Isabel Hardman

How the Tories made it easy for Labour on OBR announcement

How the Tories made it easy for Labour on OBR announcement
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Naturally, the leader's speech is the most important part of the Labour conference, but the general feeling behind the scenes is that things are going pretty well. Sunday was a bit of a messy day, although strategists think the childcare announcements are still an overall win. But yesterday went extremely well - good speeches from Ed Balls and Chuka Umunna and only a little bit of chuntering from Len McCluskey. And the reason a lot of MPs feel it went particularly well is that the Tories played into their hands on Ed Balls' announcement on the OBR.

The Shadow Chancellor wasn't just trying to improve trust in politics, as he claimed yesterday, by calling for the OBR to audit opposition parties' manifestos. He was also setting up a test for the Tories. Would they accept his offer to submit his plans to scrutiny? Naturally, the Tories said it would be a terrible idea. Which was exactly what Labour wanted because it makes them appear to be playing party politics.

I was at a fringe meeting with Chuka Umunna last night, and he laid into the Conservatives' dismissal of the OBR plan with as much righteous indignation as he could muster.

'It's an eminently sensible move, Robert Chote who is the head of the OBR floated the idea and seems reasonably amenable to it, Paul Johnson, the head of the Institute for Fiscal Studies, indicated that he thought it was a reasonably good idea and my old Treasury Select Committee colleague the Conservative Andrew Tyrie thinks this is a very good idea.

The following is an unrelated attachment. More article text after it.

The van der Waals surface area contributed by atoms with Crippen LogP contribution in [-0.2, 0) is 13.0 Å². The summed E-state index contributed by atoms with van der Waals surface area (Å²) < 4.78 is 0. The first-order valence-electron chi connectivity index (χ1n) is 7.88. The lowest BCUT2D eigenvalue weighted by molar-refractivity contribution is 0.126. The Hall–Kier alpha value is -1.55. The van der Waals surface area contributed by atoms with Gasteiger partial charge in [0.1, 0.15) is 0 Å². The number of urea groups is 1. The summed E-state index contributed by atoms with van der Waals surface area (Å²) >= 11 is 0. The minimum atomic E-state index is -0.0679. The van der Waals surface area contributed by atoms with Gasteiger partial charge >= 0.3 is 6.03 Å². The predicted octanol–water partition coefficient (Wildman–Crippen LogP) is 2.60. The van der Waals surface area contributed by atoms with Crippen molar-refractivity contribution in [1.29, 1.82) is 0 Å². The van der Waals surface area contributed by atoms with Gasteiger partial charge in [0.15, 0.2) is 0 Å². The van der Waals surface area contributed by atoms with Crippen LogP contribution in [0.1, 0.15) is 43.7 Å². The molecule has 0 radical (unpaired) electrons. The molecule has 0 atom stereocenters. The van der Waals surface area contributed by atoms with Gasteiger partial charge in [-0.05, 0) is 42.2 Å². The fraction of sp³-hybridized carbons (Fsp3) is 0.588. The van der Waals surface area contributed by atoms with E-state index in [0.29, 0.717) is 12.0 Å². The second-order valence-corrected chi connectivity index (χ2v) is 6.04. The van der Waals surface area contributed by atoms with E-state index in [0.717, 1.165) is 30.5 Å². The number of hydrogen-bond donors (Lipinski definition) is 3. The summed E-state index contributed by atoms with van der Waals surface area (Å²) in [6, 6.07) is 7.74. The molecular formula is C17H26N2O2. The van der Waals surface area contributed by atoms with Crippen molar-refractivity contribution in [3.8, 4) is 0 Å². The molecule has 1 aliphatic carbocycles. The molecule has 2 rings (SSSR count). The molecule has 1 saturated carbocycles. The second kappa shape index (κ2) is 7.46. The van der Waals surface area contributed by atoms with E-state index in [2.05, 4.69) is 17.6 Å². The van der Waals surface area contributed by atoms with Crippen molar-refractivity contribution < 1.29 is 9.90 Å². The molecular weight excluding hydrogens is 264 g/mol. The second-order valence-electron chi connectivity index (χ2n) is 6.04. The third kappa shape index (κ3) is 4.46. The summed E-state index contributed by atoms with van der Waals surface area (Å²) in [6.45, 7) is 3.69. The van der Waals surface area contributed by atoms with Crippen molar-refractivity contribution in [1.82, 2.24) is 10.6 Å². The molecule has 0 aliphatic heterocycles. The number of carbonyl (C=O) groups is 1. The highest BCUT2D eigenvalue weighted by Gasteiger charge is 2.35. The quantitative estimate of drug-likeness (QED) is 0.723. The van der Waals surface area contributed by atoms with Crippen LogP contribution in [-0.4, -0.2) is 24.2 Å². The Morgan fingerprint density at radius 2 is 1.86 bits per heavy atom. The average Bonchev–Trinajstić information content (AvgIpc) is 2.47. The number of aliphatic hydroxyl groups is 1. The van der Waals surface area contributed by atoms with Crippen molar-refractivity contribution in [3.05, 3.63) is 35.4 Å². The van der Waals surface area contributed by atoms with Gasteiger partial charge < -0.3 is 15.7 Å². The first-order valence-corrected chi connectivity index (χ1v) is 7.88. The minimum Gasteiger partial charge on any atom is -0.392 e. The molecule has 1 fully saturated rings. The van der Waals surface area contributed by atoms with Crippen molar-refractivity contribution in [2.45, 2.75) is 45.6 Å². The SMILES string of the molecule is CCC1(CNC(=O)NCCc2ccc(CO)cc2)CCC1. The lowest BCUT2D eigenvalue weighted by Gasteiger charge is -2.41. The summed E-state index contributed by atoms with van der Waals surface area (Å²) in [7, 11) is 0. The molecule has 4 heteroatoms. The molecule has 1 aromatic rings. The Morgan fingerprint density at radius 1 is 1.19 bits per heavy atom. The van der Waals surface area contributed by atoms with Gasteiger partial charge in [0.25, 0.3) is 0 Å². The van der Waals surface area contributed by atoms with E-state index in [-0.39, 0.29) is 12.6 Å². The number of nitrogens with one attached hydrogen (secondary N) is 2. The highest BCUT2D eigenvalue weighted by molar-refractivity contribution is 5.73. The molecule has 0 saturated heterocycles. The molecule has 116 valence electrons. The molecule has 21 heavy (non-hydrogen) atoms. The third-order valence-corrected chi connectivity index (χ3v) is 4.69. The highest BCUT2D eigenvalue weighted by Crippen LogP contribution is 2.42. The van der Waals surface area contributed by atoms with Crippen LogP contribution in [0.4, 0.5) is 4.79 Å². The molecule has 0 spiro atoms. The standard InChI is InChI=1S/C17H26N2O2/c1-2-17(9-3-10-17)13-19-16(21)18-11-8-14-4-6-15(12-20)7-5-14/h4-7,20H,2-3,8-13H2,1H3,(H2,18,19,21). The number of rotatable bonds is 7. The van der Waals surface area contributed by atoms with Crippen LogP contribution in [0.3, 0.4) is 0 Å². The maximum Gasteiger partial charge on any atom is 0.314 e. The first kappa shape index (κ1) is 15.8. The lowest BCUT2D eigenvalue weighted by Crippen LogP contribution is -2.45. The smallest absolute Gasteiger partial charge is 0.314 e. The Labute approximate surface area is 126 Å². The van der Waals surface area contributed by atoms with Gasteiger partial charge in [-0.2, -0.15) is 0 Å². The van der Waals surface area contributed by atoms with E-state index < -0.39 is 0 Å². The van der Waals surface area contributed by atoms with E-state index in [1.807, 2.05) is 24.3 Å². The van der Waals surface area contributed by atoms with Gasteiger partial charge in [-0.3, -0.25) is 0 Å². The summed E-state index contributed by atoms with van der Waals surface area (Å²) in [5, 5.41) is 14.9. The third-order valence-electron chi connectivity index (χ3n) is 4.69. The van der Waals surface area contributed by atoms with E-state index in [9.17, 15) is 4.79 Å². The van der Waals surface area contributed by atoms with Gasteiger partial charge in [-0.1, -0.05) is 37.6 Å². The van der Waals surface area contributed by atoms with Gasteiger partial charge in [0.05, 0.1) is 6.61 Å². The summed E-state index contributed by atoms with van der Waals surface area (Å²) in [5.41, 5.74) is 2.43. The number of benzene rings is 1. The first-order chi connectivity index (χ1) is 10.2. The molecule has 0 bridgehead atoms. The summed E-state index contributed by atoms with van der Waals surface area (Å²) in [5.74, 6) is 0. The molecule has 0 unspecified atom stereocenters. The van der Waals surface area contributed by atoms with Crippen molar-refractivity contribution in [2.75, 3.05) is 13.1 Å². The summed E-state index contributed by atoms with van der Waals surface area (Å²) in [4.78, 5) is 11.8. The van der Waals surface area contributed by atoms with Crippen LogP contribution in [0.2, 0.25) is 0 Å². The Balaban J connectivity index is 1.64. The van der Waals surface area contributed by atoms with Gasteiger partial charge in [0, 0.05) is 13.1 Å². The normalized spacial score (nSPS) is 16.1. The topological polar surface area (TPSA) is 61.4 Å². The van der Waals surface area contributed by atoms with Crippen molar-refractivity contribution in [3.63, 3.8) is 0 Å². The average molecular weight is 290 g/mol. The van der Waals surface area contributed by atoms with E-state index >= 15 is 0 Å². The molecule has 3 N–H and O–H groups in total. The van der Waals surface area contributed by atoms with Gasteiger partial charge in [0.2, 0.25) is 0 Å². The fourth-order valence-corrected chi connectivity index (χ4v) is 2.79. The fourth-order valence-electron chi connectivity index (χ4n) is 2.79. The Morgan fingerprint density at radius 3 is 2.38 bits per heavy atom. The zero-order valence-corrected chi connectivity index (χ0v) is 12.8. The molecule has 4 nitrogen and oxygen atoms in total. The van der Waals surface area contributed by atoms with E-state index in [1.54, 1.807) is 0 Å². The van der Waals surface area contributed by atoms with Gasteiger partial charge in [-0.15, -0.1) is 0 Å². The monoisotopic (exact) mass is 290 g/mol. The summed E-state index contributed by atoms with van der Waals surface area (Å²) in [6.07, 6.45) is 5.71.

'I think the government's response to the announcement today illustrates a level of pettiness and kind of juvenile behaviour that I thought was frankly beyond them. For them not to even entertain this idea and immediately dismiss it is thoroughly retrograde in my view and ridiculously party political. And my understanding is if I'm right on this is that there are quite a number of fiscal councils around the world.. that do this for oppositions, and I think that there is a public national interest in doing this and in seeking to stand in the way of it, I just think the illustrates the problem with our political system which is too adversarial, too Punch-and Judy.'

He added: 'What kind of country are we living in? I mean, it's crazy, isn't it?'

This is obviously amusingly melodramatic, but Umunna's comments illustrate the problem with the Tories' response. They have done exactly what Labour hoped, and Labour can now deploy all the righteous indignation they'd hoped they could. It would have been a better masterstroke to say 'yeah, sure, let's audit your manifesto then' to take the wind out of the opposition's sails.

That was certainly what everyone thought last night. 'They did exactly what we were hoping,' said one strategist happily.